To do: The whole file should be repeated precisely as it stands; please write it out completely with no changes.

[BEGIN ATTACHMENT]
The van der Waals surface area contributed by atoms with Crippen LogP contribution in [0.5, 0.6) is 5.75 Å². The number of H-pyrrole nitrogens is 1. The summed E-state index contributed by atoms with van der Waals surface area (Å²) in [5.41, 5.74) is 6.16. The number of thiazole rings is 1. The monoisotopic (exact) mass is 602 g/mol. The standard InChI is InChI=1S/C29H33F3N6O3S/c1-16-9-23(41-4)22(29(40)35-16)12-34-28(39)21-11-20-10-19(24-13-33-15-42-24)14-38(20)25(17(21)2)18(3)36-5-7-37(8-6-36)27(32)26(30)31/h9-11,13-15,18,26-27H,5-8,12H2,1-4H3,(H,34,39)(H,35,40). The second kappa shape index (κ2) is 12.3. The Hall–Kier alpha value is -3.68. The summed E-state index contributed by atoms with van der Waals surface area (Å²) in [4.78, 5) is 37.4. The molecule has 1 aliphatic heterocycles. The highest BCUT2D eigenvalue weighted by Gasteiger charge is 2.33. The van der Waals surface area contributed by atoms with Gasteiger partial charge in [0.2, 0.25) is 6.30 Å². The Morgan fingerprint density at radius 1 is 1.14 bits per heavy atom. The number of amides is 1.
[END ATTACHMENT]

The van der Waals surface area contributed by atoms with Crippen LogP contribution in [0.5, 0.6) is 5.75 Å². The number of H-pyrrole nitrogens is 1. The summed E-state index contributed by atoms with van der Waals surface area (Å²) in [5.41, 5.74) is 6.16. The number of thiazole rings is 1. The monoisotopic (exact) mass is 602 g/mol. The standard InChI is InChI=1S/C29H33F3N6O3S/c1-16-9-23(41-4)22(29(40)35-16)12-34-28(39)21-11-20-10-19(24-13-33-15-42-24)14-38(20)25(17(21)2)18(3)36-5-7-37(8-6-36)27(32)26(30)31/h9-11,13-15,18,26-27H,5-8,12H2,1-4H3,(H,34,39)(H,35,40). The second kappa shape index (κ2) is 12.3. The Hall–Kier alpha value is -3.68. The summed E-state index contributed by atoms with van der Waals surface area (Å²) in [4.78, 5) is 37.4. The molecule has 1 aliphatic heterocycles. The highest BCUT2D eigenvalue weighted by Gasteiger charge is 2.33. The van der Waals surface area contributed by atoms with Gasteiger partial charge in [0.2, 0.25) is 6.30 Å². The Morgan fingerprint density at radius 1 is 1.14 bits per heavy atom. The number of amides is 1.